Furthermore, the Occupational Health and Safety Act requires an employer to enact and maintain a workplace violence policy and a workplace harassment policy.
The Workplace Safety and Insurance Board (“WSIB”) administers compensation for most injuries suffered in Ontario workplaces.
The WSIB compensates injured employees on a “No Fault” basis. This means it does not matter who caused the injury. This benefits employees because a WSIB claim is not concerned with liability if there is shared fault, unlike a personal injury claim in court.
Nevertheless, WSIB is a shield for employers to the detriment of employees. Employees cannot sue their employer for a personal injury claim in court if their employer is registered or required to have been registered for WSIB as per the Workplace Safety and Insurance Act. Those employees who work for mandatory WSIB employers must claim benefits through the WSIB; they usually have no recourse in the courts, and the difference between a claim through the WSIB and the courts can be significant.
The key issues regarding WSIB claims are whether or not someone has a work-related injury, how serious the injury is, and how to accommodate or compensate for that injury.
Very few lawyers act as counsel in WSIB claims. Generally, employers and employees only attain legal counsel at the appeal stage, if necessary and where it is not cost-prohibitive for the client. The problem with the WSIB versus the courts is that WSIB claims are usually just too small.
Don’t hesitate to get in touch with us today if you have any questions about WSIB.
Most workers must be paid and provided the minimum employment standards, including vacation pay and overtime. However, certain exceptions exist whereby it is legal for employers not to pay a worker. One such exception is interns.
Nevertheless, most individuals classified as interns are wrong. It is extremely difficult to pass the government test as to whether an individual is truly an intern. The test is as follows:
Suppose an employer provides an intern with training in skills that the employer’s other employees use. In that case, the individual will generally be considered an employee and not an intern unless all of the following conditions are met:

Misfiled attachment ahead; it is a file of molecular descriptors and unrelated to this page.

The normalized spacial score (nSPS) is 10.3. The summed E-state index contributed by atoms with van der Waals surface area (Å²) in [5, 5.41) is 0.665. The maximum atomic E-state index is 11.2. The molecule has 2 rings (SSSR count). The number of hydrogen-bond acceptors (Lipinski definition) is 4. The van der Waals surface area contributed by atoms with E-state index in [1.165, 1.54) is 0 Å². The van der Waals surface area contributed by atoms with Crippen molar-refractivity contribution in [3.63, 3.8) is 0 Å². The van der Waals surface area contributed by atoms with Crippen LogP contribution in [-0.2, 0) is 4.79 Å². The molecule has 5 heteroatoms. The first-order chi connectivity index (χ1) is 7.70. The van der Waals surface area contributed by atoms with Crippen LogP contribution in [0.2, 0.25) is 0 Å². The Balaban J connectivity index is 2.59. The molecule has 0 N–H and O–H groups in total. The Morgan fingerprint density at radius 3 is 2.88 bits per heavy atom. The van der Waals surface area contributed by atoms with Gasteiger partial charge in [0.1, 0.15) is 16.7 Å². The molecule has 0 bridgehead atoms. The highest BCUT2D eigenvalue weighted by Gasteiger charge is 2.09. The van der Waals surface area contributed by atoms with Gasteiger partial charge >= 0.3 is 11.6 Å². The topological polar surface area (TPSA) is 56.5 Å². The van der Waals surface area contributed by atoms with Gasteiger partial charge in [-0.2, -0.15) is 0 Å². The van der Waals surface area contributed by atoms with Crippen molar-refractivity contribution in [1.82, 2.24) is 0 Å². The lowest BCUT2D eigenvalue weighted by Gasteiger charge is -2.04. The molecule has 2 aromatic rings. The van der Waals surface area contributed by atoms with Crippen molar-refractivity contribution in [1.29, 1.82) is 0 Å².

- The training is similar to that which is given in school.
- The training is for the benefit of the intern. They receive some benefit from the training, such as new knowledge or skills.
- The employer derives little, if any, benefit from the activity of the intern while they are being trained.
- The training only takes someone else’s job.
- The employer isn’t promising the intern a job at the end of training.
- The intern has been told that he or she will not be paid for their time.
Dutton is a winning Toronto employment law firm prosecuting intern cases. Please get in touch with us today for more information.
Everyone has the right to be free from unwelcome comments or conduct in the workplace. Several laws introduced by the federal and provincial governments protect workers from harassment in the workplace (i.e. Ontario’s Occupational Health and Safety Act) and provide compensation in case of a breach (i.e. Ontario’s Human Rights Code).
Harassment can come in many forms, including:
- Unwelcome remarks about race, religion, sex, age, or any other grounds of discrimination;
- Unwelcome physical contact;
- Threats or intimidating remarks; and
All employers must prepare and review a policy on workplace harassment at least once a year.
Suppose the employer or an employee of the employer is guilty of harassment. In that case, the employer can be fined, ordered to change its policies, make accommodations, and compensate the victim financially as much as $200,000 or more.
If you would like to learn more, please get in touch with us.
Employees in Ontario have the right to a discrimination-free workplace. This includes all areas of active employment (and the hiring and termination of employment), including wages, hours, job descriptions, assigning work, evaluations, discipline, promotion and everything else under the control of the employer or its employees.
Discrimination is very broadly defined. Discrimination in the workplace means unjust or prejudicial treatment by the employer or employee of the employer because of race, ancestry, place of origin, colour, ethnic origin, citizenship, creed, sex, sexual orientation, gender identity, gender expression, age, record of offences, marital status, family status or disability. Examples of discrimination cases handled at Dutton Employment Law firm include:
- Accommodation of disabilities, parental obligations or illnesses;
- Discriminatory drug and alcohol testing or discipline;
- Discrimination in the promotion of female minorities;
- Lack of work assigned due to past injury at the workplace and
- Wrongful comments and touching of a sexual nature directed at female employees.
Individuals who have been discriminated against in the workplace are entitled to financial compensation. Primarily, employers can be ordered to compensate employees for injuries to their dignity and self-worth (usually between $10,000 and $25,000, but there is no limit). Secondly, employers can be ordered to compensate employees for money lost because of discrimination. For example, lost income or the difference in income between a job at a discriminatory workplace and a new job.
Those with questions or concerns regarding discrimination should speak to a qualified employment lawyer specialising in discrimination law in the workplace. The wrong advice could cost up to $500,000.
Please contact us for more.
Employers must accommodate their employees with disabilities, short of undue hardship. This means that, where practical, employers are obliged to permit disabled employees special treatment at the workplace or remain employed while on prolonged leave from work.
Our firm has handled such accommodations, including:
- amending working hours,
- providing alternative jobs,
- furnishing special office space or furniture,
- moving offices,